In a survey conducted by AAA, it found that 88 percent of millennials (aged 19-24) polled engaged in dangerous behaviors while driving within the past 30 days, solidifying their spot as the worst behaved drivers in the U.S.
These risky behaviors include texting, running red lights, and speeding—all of which increase the risk of crashing.
The report, initially written by AAA, also cited that traffic deaths in 2015 mounted to 35,092—an increase of seven percent from the previous year. A seven percent increase is the highest increase in five decades.
“Alarmingly, some of the driver’s ages 19-24 believe that their dangerous driving behavior is acceptable,” said Dr. David Yang, AAA Foundation for Traffic Safety executive director. “It’s critical that these drivers understand the potentially deadly consequences of engaging in these types of behaviors and that they change their behavior and attitudes in order to reverse the growing number of fatalities on U.S. roads.”
Texting while driving has been outlawed since 2013. In New York state, a cellphone violation can cost 50 dollars with the first offense with a maximum charge of 200 dollars and add five points on your license—this does not include any surcharges or any other fines New York state tacks on with its judicial system.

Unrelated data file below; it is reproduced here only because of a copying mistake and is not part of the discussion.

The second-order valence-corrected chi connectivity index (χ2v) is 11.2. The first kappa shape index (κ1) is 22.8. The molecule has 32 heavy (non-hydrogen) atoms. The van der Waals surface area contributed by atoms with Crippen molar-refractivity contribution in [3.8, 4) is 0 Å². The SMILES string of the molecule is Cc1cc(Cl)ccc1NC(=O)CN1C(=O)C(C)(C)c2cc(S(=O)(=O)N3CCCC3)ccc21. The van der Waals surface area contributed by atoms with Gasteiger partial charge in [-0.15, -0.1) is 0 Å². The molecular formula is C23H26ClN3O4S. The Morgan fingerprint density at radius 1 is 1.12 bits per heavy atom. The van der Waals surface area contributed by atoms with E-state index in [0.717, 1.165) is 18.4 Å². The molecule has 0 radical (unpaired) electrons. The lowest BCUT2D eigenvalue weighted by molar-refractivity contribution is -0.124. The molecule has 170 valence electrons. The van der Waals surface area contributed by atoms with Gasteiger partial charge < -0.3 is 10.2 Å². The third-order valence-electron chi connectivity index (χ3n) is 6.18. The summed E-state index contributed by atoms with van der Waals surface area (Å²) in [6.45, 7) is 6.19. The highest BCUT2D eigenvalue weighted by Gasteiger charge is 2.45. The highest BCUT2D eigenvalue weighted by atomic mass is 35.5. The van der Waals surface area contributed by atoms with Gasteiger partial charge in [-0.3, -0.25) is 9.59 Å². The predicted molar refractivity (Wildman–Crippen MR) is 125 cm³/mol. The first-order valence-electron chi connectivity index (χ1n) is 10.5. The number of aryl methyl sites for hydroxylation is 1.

The Driver Violation Point System gives the New York State DMV a way of tracking and identifying high-risk drivers. Each traffic violation has a different amount of points assigned to them. If a driver gets 11 points on their license within a period of 18 months, their license will be suspended.
For points to be added to a driver’s license, they must first be convicted of a traffic violation. Point totals are calculated based on the date of the violation, not the date of the conviction, therefore, if texting only added three points on your license on the date a driver was stopped and ticketed, they would only receive three points. Finally, the points for violations that all occurred within 18 months are added together to calculate the point total.
The consequences for drivers under 18 with either a DJ or MJ class license or learner permit can face suspension of their license for 120 days if convicted only once of a texting violation.